Muammar Gaddafi Killed: No Mercy for a Merciless Tyrant

After 42 years as Libya’s despotic leader, Gaddafi was killed in a field two miles west of his birthplace, having taken shelter in a culvert from rebel fighters and Nato bombs.

Muammar Gaddafi was killed after being captured by the Libyan fighters he once scorned as "rats," cornered and shot in the head after they overran his last bastion of resistance in his hometown of Sirte. Photo: TL Nieuws/Flickr

Arab broadcasters showed graphic images of the balding, goateed Gaddafi – wounded, with a bloodied face and shirt – but alive. Later video showed fighters rolling Gaddafi’s lifeless body over on the pavement, stripped to the waist and a pool of blood under his head.

His body, bloodied, half naked, Gaddafi’s trademark long curls hanging limp around a rarely seen bald spot, was delivered, a prize of war, to Misrata, the city west of Sirte whose siege and months of suffering at the hands of Gaddafi’s artillery and snipers made it a symbol of the rebel cause.

His final refuge could not have been more different from the palaces and villas where he had squandered his nation’s oil wealth. The concrete drain pipe was 70ft long and no more than 3ft across, running under a dual carriageway on the outskirts of Sirte.

The circumstances of the death of Gaddafi, who had vowed to go down fighting, remained obscure. Jerky video showed a man with Gaddafi’s distinctive long, curly hair, bloodied and staggering under blows from armed men, apparently NTC fighters.

“When we had him and we surrounded him he was talking like an idiot,”said 20-year-old Mohammad Elhweje, who was one of ten fighters from Misurata who captured him. “He was saying, ‘What’s going on, what did I do?’ No one could believe it.”

The brief footage showed him being hauled by his hair from the hood of a truck. To the shouts of someone saying “Keep him alive,” he disappears from view and gunshots ring out.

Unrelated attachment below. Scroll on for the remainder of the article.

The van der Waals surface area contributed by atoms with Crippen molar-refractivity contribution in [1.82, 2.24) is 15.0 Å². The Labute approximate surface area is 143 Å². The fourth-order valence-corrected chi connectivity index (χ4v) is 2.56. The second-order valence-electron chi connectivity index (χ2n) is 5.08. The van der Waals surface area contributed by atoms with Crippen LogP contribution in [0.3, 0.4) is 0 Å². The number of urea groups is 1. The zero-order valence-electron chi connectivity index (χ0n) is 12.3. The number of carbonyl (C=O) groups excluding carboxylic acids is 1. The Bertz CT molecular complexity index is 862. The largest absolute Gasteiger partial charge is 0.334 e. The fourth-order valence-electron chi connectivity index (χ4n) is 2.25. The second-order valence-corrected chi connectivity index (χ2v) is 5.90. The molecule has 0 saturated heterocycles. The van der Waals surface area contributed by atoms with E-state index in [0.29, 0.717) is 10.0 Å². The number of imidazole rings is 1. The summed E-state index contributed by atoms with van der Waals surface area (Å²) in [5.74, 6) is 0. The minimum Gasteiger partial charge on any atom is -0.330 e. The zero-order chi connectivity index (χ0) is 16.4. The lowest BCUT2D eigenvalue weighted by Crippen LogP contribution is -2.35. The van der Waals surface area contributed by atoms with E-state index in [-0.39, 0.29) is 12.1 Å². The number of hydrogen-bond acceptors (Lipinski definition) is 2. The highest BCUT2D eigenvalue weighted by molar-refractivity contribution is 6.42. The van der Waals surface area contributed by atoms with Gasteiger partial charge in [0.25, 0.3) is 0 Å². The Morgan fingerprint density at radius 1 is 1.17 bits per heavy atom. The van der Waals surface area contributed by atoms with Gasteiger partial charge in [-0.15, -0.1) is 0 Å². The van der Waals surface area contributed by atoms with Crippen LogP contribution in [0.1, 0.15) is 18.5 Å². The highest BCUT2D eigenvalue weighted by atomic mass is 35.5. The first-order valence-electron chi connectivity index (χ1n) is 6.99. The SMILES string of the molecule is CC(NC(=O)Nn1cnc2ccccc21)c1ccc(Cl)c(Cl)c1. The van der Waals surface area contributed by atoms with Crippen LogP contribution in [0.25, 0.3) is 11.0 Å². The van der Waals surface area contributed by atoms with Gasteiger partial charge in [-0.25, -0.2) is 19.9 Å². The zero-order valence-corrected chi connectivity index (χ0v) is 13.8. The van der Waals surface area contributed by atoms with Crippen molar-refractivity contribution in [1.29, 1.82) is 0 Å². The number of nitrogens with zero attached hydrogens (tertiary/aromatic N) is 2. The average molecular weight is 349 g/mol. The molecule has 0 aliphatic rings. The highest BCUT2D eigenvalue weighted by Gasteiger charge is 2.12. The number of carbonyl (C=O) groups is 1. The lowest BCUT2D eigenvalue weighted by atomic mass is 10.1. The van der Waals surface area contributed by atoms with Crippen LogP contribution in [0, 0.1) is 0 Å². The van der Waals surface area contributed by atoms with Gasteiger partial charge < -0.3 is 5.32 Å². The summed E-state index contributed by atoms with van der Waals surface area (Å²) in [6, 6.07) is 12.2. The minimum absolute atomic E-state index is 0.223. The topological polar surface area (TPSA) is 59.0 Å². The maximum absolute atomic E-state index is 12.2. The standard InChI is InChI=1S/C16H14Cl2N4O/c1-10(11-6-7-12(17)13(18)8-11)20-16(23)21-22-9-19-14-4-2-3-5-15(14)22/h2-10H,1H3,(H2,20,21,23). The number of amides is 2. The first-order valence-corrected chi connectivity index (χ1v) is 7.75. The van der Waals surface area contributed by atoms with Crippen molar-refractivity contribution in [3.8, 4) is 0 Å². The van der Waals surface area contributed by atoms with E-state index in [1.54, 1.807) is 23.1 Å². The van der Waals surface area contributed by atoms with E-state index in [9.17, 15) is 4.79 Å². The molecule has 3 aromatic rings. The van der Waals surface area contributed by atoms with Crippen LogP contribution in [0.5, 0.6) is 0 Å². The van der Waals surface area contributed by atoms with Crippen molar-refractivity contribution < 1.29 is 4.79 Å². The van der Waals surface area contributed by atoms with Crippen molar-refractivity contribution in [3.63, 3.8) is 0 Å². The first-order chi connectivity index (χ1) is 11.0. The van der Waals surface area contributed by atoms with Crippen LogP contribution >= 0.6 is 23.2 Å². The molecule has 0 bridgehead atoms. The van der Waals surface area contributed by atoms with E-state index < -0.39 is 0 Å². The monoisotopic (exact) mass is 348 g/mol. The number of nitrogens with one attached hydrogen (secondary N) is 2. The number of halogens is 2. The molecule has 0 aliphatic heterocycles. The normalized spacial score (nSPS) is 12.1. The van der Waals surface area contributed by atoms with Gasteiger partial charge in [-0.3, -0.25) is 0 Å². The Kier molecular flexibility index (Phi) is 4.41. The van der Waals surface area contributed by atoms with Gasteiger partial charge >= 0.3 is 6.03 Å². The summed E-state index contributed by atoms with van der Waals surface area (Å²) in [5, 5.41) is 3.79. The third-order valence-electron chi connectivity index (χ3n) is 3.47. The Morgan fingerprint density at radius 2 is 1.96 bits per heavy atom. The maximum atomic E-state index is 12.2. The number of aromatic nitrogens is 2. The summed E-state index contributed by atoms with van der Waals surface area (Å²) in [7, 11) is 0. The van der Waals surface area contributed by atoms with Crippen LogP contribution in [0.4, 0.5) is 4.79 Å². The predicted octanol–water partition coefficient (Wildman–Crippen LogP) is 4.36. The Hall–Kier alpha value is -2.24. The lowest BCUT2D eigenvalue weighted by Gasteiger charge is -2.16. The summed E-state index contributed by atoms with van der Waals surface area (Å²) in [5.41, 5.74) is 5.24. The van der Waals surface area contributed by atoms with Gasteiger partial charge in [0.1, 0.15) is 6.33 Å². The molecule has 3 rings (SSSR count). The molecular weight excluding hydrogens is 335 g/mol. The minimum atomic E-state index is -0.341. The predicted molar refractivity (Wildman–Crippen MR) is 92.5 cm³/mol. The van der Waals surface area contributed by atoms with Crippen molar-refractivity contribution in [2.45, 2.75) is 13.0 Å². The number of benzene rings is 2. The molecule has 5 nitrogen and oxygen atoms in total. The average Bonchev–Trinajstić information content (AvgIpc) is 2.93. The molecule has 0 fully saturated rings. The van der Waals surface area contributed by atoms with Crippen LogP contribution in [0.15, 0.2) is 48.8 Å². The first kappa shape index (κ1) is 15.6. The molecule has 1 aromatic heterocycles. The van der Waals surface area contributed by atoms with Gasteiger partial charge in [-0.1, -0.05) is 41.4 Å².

“While he was being taken away, they beat him and then they killed him,” a senior source in the NTC told Reuters before Jibril spoke of crossfire. “He might have been resisting.”

Between 17 and 20 of Gaddafi’s most senior supporters were killed or captured alongside him. The leader of his armed forces, Abu Bakr Younus, and Gaddafi’s son Mutassim were killed, while Ahmed Ibrahim, a cousin and adviser, and Moussa Ibrahim, his official spokesman, were captured.

Saif al-Islam, the son Gaddafi wanted to succeed him, was also captured, after his convoy was reportedly hit by a strike from an RAF jet near Sirte as he made his own bid for freedom. In one blow, Gaddafi and his entire inner circle had been wiped out.

Mahmoud Jibril, the prime minister of the interim National Transitional Council, said: “We have been waiting for this moment for a long time. Muammar Gaddafi has been killed.

“All the evils have vanished from this beloved country. It’s time to start a newLibya, a unitedLibya, one people, one future.”

A formal announcement ofLibya’s liberation, which will set the clock ticking on a timeline to elections, would be made on Saturday, Libyan officials said.

In the United States, President Obama addressed the death of Gaddafi in a press conference. “The Transitional National Council informed the United States of Gaddafi’s death shortly before Prime Minister Mahmoud Jibril’s announcement to his nation that the moment so many had waited for had come, a U.S. official said.

The White House and State Department were expected to release official responses later Thursday,” Obama said, according to the Associated Press. “You have won your revolution,” he continued, “One of the world’s longest-serving dictators is no more.”

French President Nicolas Sarkozy, who spearheaded a Franco-British move in NATO to back the revolt against Gaddafi, alluded to fears that, without the glue of hatred for Gaddafi, the new Libya could descend, like Saddam Hussein’s Iraq, into bloody factionalism.

“The liberation of Sirte must signal … the start of a process … to establish a democratic system in which all groups in the country have their place and where fundamental freedoms are guaranteed,” he said.

U.S. Secretary of State Hillary Clinton, on a visit to Afghanistan, received first news of Gaddafi’s capture in a phone message.

“Wow,”Clintonexclaimed, looking into a smart phone handed to her by an aide inKabul. “Unconfirmed,” she said, explaining to those around her. “Unconfirmed reports about Gaddafi being captured.”

Speaking inIslamabadon Friday,Clintonsaid Gaddafi’s death marked the start of a “new era” for the Libyan people.

David Cameron said he was proud ofBritain’s part in liberating the country and that it was a time to remember all Gaddafi’s victims in Libya and inBritain, through the Lockerbie bombing, the shooting of WPc Yvonne Fletcher and the victims of Libyan-aided IRA terrorism. [via Huff Post, Reuters and The Telegraph]

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